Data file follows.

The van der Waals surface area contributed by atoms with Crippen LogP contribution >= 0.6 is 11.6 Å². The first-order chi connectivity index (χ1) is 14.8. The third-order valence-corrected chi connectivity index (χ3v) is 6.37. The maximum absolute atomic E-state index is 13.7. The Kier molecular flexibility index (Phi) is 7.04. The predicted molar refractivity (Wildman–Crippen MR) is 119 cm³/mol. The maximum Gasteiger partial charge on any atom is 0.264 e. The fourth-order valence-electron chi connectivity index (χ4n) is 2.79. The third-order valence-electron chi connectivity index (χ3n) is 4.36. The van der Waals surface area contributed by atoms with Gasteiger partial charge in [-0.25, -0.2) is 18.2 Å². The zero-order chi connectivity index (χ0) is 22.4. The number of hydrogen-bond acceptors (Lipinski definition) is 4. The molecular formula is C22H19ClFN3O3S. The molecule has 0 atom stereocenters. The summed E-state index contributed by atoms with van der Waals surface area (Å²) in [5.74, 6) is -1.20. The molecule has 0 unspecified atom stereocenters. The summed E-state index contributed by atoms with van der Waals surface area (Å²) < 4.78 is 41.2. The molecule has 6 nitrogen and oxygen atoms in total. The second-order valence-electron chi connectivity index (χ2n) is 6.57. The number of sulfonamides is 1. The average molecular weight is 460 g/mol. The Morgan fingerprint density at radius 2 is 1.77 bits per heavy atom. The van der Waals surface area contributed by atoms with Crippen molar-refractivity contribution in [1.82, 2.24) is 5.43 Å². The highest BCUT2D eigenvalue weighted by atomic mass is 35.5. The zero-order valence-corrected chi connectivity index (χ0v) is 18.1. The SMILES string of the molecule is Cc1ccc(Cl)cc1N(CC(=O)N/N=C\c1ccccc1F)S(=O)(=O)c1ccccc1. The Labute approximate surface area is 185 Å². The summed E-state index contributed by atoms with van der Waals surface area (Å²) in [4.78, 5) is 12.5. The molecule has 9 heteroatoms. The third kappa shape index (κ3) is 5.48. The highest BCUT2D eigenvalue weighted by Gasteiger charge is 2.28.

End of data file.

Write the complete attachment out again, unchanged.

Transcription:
The van der Waals surface area contributed by atoms with Crippen LogP contribution >= 0.6 is 11.6 Å². The first-order chi connectivity index (χ1) is 14.8. The third-order valence-corrected chi connectivity index (χ3v) is 6.37. The maximum absolute atomic E-state index is 13.7. The Kier molecular flexibility index (Phi) is 7.04. The predicted molar refractivity (Wildman–Crippen MR) is 119 cm³/mol. The maximum Gasteiger partial charge on any atom is 0.264 e. The fourth-order valence-electron chi connectivity index (χ4n) is 2.79. The third-order valence-electron chi connectivity index (χ3n) is 4.36. The van der Waals surface area contributed by atoms with Gasteiger partial charge in [-0.25, -0.2) is 18.2 Å². The zero-order chi connectivity index (χ0) is 22.4. The number of hydrogen-bond acceptors (Lipinski definition) is 4. The molecular formula is C22H19ClFN3O3S. The molecule has 0 atom stereocenters. The summed E-state index contributed by atoms with van der Waals surface area (Å²) in [5.74, 6) is -1.20. The molecule has 0 unspecified atom stereocenters. The summed E-state index contributed by atoms with van der Waals surface area (Å²) < 4.78 is 41.2. The molecule has 6 nitrogen and oxygen atoms in total. The second-order valence-electron chi connectivity index (χ2n) is 6.57. The number of sulfonamides is 1. The average molecular weight is 460 g/mol. The Morgan fingerprint density at radius 2 is 1.77 bits per heavy atom. The van der Waals surface area contributed by atoms with Crippen molar-refractivity contribution in [1.82, 2.24) is 5.43 Å². The highest BCUT2D eigenvalue weighted by atomic mass is 35.5. The zero-order valence-corrected chi connectivity index (χ0v) is 18.1. The SMILES string of the molecule is Cc1ccc(Cl)cc1N(CC(=O)N/N=C\c1ccccc1F)S(=O)(=O)c1ccccc1. The Labute approximate surface area is 185 Å². The summed E-state index contributed by atoms with van der Waals surface area (Å²) in [4.78, 5) is 12.5. The molecule has 9 heteroatoms. The third kappa shape index (κ3) is 5.48. The highest BCUT2D eigenvalue weighted by Gasteiger charge is 2.28.